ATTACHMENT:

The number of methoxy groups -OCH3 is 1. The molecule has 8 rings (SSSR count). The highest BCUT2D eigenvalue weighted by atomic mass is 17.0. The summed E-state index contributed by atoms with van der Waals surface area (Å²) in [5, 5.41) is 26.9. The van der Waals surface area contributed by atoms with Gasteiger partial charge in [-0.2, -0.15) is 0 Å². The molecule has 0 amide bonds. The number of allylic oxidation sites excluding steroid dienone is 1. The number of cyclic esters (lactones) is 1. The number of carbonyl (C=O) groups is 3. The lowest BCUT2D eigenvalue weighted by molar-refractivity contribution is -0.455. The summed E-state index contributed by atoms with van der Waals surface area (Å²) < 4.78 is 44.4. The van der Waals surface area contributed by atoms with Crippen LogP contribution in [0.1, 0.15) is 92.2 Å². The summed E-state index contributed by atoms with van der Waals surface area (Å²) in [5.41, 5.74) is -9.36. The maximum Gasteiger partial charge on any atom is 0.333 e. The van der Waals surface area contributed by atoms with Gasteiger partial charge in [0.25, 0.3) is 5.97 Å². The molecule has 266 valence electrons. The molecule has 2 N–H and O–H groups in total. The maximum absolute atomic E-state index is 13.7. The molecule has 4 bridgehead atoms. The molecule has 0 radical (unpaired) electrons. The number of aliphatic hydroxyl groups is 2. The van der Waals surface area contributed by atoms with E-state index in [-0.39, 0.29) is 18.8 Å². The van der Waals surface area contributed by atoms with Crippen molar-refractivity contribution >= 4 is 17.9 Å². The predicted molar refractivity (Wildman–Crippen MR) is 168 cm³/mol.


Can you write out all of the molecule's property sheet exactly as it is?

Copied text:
The number of methoxy groups -OCH3 is 1. The molecule has 8 rings (SSSR count). The highest BCUT2D eigenvalue weighted by atomic mass is 17.0. The summed E-state index contributed by atoms with van der Waals surface area (Å²) in [5, 5.41) is 26.9. The van der Waals surface area contributed by atoms with Gasteiger partial charge in [-0.2, -0.15) is 0 Å². The molecule has 0 amide bonds. The number of allylic oxidation sites excluding steroid dienone is 1. The number of cyclic esters (lactones) is 1. The number of carbonyl (C=O) groups is 3. The lowest BCUT2D eigenvalue weighted by molar-refractivity contribution is -0.455. The summed E-state index contributed by atoms with van der Waals surface area (Å²) < 4.78 is 44.4. The van der Waals surface area contributed by atoms with Crippen LogP contribution in [0.1, 0.15) is 92.2 Å². The summed E-state index contributed by atoms with van der Waals surface area (Å²) in [5.41, 5.74) is -9.36. The maximum Gasteiger partial charge on any atom is 0.333 e. The van der Waals surface area contributed by atoms with Gasteiger partial charge in [0.25, 0.3) is 5.97 Å². The molecule has 266 valence electrons. The molecule has 2 N–H and O–H groups in total. The maximum absolute atomic E-state index is 13.7. The molecule has 4 bridgehead atoms. The molecule has 0 radical (unpaired) electrons. The number of aliphatic hydroxyl groups is 2. The van der Waals surface area contributed by atoms with E-state index in [-0.39, 0.29) is 18.8 Å². The van der Waals surface area contributed by atoms with Crippen molar-refractivity contribution >= 4 is 17.9 Å². The predicted molar refractivity (Wildman–Crippen MR) is 168 cm³/mol.